Open Letter to Mrs. Obama from a Son of Haiti

By on September 18, 2014

Dear First Lady Michelle Obama,

As I type these words, I envision bright smiles on seven faces, those of seven precious young ladies. One of them, I am certain, is happy and safe, enjoying a relaxing morning with her grandmother. Two of them are probably enjoying this blessed day with you and President Obama. Another two, much older today than pictured in the photograph below, are the daughters of our late beloved Rolihlahla Madiba Mandela and Mama Winnie Madikizela.

Unlike mine, yours and the Mandela girls, the sixth and seventh young ladies are neither happy nor safe this morning.  As had happened to Zenani and Zinzi Mandela, under Apartheid South-Africa,  in my native Haiti today, Michaelle and Marie-Christine Aristide are like prisoners in their own home,  worrying about politically and racially-motivated violence targeting them, their parents, Dr. Jean-Bertrand Aristide and Mrs. Mildred Trouillot-Aristide as well as other members or sympathizers of the Lavalas political party.

On September 16, 2014, U.S. Congresswoman Maxine Waters wrote to your Secretary of State:

Dear Secretary Kerry: I am deeply concerned that there is an effort to illegally arrest President Aristide”.

Indeed, recently, a man named Lamarre Belizaire issued an illegal arrest warrant against former President Aristide for allegedly ignoring equally-unlawful summons issued by the same, shortly earlier. Belizaire is considered by most Haitians to be an impostor, as he never met minimal legal qualifications to hold the title of “judge”. In fact, Belizaire has been disbarred by the “barreau de Port-au-Prince”, whereby he won’t be allowed to practice law in Haiti for up to 10 years.

Why do I address this letter to you?

Dear Mrs. Obama, I write this urgent letter to you because, for the past 10 years, the governance of Haiti has been effectively taken over by the Government of the United States, of which your husband, Barack Hussein Obama, is President. While neither legal nor accepted by the People of Haiti, this take-over of their country’s governance by the U.S. Government is real.

Since 2004, the U.S. has intervened to determine the outcome of several mocked elections in Haiti. During the latest such exercise, in 2011, former U.S. Secretary of State Hillary Clinton personally selected Michel Martelly to be first runner-up, then “President of Haiti”, under circumstances that were so shameful, illegal, blunt and disrespectful that they were openly denounced even by OAS diplomat Ricardo Seitenfus and by former Haitian President René Préval.

the international community had behaved in Haiti as if it were in conquered territory. It boldly put into practice, absent any legal, technical or moral basis, a white coup and a blatant electoral intervention.

– Ricardo Seitenfus

One cannot disagree with René Préval when, faced with the ratification of the election of a candidate imposed by the United States through the international community, he asked himself: In this case, why were elections held?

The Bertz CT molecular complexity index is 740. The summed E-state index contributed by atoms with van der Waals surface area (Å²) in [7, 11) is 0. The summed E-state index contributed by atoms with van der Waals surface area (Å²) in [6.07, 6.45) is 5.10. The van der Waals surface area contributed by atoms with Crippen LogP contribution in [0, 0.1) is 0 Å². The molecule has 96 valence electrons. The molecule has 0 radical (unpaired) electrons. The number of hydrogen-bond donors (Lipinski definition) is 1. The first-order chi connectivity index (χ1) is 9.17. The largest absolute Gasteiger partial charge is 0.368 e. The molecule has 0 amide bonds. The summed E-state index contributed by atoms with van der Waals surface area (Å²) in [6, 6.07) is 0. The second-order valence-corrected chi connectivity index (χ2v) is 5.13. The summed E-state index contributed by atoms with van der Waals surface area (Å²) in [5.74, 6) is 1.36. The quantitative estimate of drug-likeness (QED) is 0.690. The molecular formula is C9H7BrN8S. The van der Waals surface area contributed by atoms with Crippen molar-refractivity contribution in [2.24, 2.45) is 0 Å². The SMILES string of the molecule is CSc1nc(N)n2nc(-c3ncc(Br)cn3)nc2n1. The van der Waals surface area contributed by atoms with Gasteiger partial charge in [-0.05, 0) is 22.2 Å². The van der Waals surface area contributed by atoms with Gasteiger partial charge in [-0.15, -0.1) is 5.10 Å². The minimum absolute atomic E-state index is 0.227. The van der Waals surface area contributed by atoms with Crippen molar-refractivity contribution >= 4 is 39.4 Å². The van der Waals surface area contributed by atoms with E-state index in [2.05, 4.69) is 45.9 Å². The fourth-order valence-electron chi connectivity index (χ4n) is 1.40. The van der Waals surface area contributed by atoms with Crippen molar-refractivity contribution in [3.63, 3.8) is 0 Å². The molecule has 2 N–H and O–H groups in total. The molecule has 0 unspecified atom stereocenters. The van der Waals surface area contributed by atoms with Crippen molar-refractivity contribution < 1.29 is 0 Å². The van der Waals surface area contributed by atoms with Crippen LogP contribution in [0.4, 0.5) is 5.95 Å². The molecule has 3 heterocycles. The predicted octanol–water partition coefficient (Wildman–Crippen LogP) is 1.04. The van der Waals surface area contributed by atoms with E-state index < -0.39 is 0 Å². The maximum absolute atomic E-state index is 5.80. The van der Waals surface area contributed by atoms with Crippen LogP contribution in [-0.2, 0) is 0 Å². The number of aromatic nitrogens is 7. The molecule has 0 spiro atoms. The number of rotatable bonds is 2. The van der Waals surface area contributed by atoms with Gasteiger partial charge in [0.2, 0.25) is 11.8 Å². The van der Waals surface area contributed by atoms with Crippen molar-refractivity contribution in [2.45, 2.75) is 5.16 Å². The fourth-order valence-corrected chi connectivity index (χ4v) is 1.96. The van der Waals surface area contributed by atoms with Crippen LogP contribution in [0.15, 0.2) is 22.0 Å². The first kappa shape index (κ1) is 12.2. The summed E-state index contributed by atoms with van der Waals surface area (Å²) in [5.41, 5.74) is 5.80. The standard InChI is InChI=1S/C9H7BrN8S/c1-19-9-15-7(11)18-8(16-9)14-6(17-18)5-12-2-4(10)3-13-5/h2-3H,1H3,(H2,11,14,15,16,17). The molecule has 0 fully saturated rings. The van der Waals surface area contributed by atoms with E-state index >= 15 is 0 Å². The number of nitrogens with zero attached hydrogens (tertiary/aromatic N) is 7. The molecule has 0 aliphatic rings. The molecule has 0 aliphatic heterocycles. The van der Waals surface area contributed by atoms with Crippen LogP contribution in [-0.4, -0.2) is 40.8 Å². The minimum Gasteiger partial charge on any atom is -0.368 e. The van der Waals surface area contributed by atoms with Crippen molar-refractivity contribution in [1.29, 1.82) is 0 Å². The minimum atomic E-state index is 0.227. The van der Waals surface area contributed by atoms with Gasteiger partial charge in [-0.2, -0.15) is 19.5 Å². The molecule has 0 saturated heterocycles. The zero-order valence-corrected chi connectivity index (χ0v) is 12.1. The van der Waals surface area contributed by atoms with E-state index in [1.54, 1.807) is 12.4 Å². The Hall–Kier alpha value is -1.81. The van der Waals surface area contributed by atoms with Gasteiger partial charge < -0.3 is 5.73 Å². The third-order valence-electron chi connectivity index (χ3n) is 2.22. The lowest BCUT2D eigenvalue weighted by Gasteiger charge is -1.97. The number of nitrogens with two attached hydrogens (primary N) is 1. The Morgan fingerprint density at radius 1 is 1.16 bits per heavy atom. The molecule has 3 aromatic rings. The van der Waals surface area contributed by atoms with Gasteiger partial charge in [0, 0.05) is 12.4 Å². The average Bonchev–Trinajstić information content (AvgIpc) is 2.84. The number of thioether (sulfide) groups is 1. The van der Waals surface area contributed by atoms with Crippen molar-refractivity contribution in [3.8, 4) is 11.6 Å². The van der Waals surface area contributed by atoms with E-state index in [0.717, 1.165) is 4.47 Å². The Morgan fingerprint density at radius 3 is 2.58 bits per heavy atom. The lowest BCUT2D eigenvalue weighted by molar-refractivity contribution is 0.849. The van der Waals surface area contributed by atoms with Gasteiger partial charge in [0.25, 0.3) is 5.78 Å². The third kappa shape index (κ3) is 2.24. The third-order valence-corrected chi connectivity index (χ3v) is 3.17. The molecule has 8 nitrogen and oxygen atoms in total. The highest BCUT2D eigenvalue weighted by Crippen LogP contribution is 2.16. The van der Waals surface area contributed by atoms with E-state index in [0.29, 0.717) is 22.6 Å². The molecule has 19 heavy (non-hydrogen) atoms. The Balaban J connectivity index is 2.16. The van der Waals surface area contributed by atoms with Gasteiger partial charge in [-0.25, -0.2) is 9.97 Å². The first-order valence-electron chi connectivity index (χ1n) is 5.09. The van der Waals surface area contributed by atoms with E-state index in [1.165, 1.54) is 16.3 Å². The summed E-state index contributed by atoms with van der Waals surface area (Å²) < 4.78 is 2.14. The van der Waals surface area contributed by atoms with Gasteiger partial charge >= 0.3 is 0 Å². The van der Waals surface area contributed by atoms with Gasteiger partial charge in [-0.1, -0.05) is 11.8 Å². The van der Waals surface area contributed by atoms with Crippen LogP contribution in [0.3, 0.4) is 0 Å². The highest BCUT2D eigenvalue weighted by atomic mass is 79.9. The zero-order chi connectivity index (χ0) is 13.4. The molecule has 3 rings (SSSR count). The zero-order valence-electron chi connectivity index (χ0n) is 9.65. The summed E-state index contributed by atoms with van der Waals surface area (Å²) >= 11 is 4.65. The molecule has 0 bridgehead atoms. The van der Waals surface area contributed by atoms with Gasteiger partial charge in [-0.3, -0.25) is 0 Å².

– Haiti’s Doctored Elections, Seen from the Inside: An Interview with Ricardo Seitenfus (By Dan Beeton and Georgianne Nienaber – February 24, 2014 )

Ten decades ago, under the 1915 U.S. Occupation of Haiti the great American scholar and NAACP leader James Weldon Johnson worked tirelessly to counter the racist arguments that an intellectually backward but politically and economically-powerful sector of U.S. society used to justify the occupation of Haiti.

Disturbingly, the current occupation, a desired and planned outcome, was also predicated on racist and flawed premises. I recall the shocking statement made by then Assistant Secretary General of the OAS, in front of myself as well as several other witnesses at Haiti’s Hotel Montana, on December 31, 2003:

“The real problem with Haiti” said Luigi Einaudi, “is that the ‘International Community’ is so screwed up & divided that they are actually letting Haitians run Haiti.”

Less than two months after Einaudi uttered these words, on February 28-29, 2004, in the dead of night, U.S. Marines entered the residence of Haiti’s president, while Canadian RCMP soldiers secured the airport to facilitate a coup d’etat and the occupation of Haiti. Since that fateful night, Haitians are no longer running Haiti. However, the bloodbath the foreigners claim to have intervened to avoid reached unprecedented proportions, with full involvement of the UN.

The proper solution for the problem of Haiti is creation of an international trusteeship, one that will allow for the institutions of the Haitian state to be rebuilt and to be made effective, prior to transition, under international stewardship, to a fully self-directed democratic state with an effective market economy. However, it is acknowledged that the intervention/ trusteeship solution has been attempted before in Haiti, and it has failed. The long history and unique culture of this country have given the Haitian people a strong sense of independence and nationhood. This poses a considerable challenge to the international community – to develop and implement an approach that will be perceived as legitimate by the Haitian nation, and not one simply imposed by outside powers.